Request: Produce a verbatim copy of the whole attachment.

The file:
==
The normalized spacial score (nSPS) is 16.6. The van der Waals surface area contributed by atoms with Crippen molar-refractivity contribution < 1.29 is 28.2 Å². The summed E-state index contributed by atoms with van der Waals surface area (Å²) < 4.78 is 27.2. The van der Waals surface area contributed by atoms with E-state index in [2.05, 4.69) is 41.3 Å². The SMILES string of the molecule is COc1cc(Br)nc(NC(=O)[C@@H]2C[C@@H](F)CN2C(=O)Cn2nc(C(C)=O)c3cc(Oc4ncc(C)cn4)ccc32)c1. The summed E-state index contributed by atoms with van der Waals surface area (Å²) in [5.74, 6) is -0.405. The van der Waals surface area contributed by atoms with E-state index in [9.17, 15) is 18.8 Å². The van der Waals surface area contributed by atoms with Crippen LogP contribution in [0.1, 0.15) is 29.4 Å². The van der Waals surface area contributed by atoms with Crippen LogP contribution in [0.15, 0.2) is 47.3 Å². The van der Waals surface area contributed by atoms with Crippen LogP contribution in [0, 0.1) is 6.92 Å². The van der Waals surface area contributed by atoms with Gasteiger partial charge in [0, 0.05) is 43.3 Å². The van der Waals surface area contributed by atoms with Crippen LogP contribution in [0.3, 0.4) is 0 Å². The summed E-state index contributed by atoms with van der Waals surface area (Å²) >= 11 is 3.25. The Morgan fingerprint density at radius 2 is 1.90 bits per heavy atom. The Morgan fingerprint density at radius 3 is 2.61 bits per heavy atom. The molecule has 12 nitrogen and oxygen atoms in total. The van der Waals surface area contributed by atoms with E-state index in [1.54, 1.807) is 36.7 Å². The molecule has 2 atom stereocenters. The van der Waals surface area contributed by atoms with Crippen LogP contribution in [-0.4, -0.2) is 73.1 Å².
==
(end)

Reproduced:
The normalized spacial score (nSPS) is 16.6. The van der Waals surface area contributed by atoms with Crippen molar-refractivity contribution < 1.29 is 28.2 Å². The summed E-state index contributed by atoms with van der Waals surface area (Å²) < 4.78 is 27.2. The van der Waals surface area contributed by atoms with E-state index in [2.05, 4.69) is 41.3 Å². The SMILES string of the molecule is COc1cc(Br)nc(NC(=O)[C@@H]2C[C@@H](F)CN2C(=O)Cn2nc(C(C)=O)c3cc(Oc4ncc(C)cn4)ccc32)c1. The summed E-state index contributed by atoms with van der Waals surface area (Å²) in [5.74, 6) is -0.405. The van der Waals surface area contributed by atoms with E-state index in [9.17, 15) is 18.8 Å². The van der Waals surface area contributed by atoms with Crippen LogP contribution in [0.1, 0.15) is 29.4 Å². The van der Waals surface area contributed by atoms with Crippen LogP contribution in [0.15, 0.2) is 47.3 Å². The van der Waals surface area contributed by atoms with Crippen LogP contribution in [0, 0.1) is 6.92 Å². The van der Waals surface area contributed by atoms with Gasteiger partial charge in [0, 0.05) is 43.3 Å². The van der Waals surface area contributed by atoms with Crippen LogP contribution in [0.3, 0.4) is 0 Å². The summed E-state index contributed by atoms with van der Waals surface area (Å²) >= 11 is 3.25. The Morgan fingerprint density at radius 2 is 1.90 bits per heavy atom. The Morgan fingerprint density at radius 3 is 2.61 bits per heavy atom. The molecule has 12 nitrogen and oxygen atoms in total. The van der Waals surface area contributed by atoms with E-state index in [1.54, 1.807) is 36.7 Å². The molecule has 2 atom stereocenters. The van der Waals surface area contributed by atoms with Crippen LogP contribution in [-0.4, -0.2) is 73.1 Å².